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Design and testing of a process-based groundwater vulnerability assessment (P-GWAVA) system for predicting concentrations of agrichemicals in groundwater across the United States

March 29, 2016

Efforts to assess the likelihood of groundwater contamination from surface-derived compounds have spanned more than three decades. Relatively few of these assessments, however, have involved the use of process-based simulations of contaminant transport and fate in the subsurface, or compared the predictions from such models with measured data—especially over regional to national scales. To address this need, a process-based groundwater vulnerability assessment (P-GWAVA) system was constructed to use transport-and-fate simulations to predict the concentration of any surface-derived compound at a specified depth in the vadose zone anywhere in the conterminous United States. The system was then used to simulate the concentrations of selected agrichemicals in the vadose zone beneath agricultural areas in multiple locations across the conterminous United States. The simulated concentrations were compared with measured concentrations of the compounds detected in shallow groundwater (that is, groundwater drawn from within a depth of 6.3 ± 0.5 meters [mean ± 95 percent confidence interval] below the water table) in more than 1,400 locations across the United States. The results from these comparisons were used to select the simulation approaches that led to the closest agreement between the simulated and the measured concentrations.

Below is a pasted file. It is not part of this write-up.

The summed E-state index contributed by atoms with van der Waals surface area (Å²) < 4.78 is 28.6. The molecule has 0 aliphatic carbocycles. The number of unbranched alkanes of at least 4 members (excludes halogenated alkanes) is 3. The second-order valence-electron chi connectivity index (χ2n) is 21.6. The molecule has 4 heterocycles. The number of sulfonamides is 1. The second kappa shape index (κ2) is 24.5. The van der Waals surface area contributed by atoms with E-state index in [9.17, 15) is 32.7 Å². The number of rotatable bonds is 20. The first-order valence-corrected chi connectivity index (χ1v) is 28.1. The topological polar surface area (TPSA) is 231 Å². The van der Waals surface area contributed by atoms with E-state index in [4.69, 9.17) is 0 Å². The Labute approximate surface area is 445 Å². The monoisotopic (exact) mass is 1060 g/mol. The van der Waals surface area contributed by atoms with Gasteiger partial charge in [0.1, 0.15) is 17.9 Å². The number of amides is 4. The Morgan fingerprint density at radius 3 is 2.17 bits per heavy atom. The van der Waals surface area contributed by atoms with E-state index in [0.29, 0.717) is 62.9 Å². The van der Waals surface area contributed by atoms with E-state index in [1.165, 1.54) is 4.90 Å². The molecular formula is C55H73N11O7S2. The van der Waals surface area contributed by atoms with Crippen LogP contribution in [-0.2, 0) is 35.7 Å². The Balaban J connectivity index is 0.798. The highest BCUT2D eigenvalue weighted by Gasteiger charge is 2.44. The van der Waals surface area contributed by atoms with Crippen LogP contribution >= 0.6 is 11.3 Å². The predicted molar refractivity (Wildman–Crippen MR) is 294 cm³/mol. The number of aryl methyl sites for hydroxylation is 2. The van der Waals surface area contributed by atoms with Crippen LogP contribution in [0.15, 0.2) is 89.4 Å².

The P-GWAVA system uses computer simulations that account for a broader range of the hydrologic, physical, biological and chemical phenomena known to control the transport and fate of solutes in the subsurface than has been accounted for by any other vulnerability assessment over regional to national scales. Such phenomena include preferential transport and the influences of temperature, soil properties, and depth on the partitioning, transport, and transformation of pesticides in the subsurface. Published methods and detailed soil property data are used to estimate a wide range of model input parameters for each site, including surface albedo, surface crust permeability, soil water content, Brooks-Corey parameters, saturated hydraulic conductivity, macroporosity and sizes of microbial populations, as well as solute partition coefficients, reaction rates, and meso-micropore diffusion rates. To ensure geographic consistency among the predictions, the only site-specific input data that are used are those that are available for all of the 48 conterminous states.

Citation Information

Publication Year 2016
Title Design and testing of a process-based groundwater vulnerability assessment (P-GWAVA) system for predicting concentrations of agrichemicals in groundwater across the United States
DOI 10.3133/sir20145189
Authors Jack E Barbash, Frank D. Voss
Publication Type Report
Publication Subtype USGS Numbered Series
Series Title Scientific Investigations Report
Series Number 2014-5189
Index ID sir20145189
Record Source USGS Publications Warehouse
USGS Organization Washington Water Science Center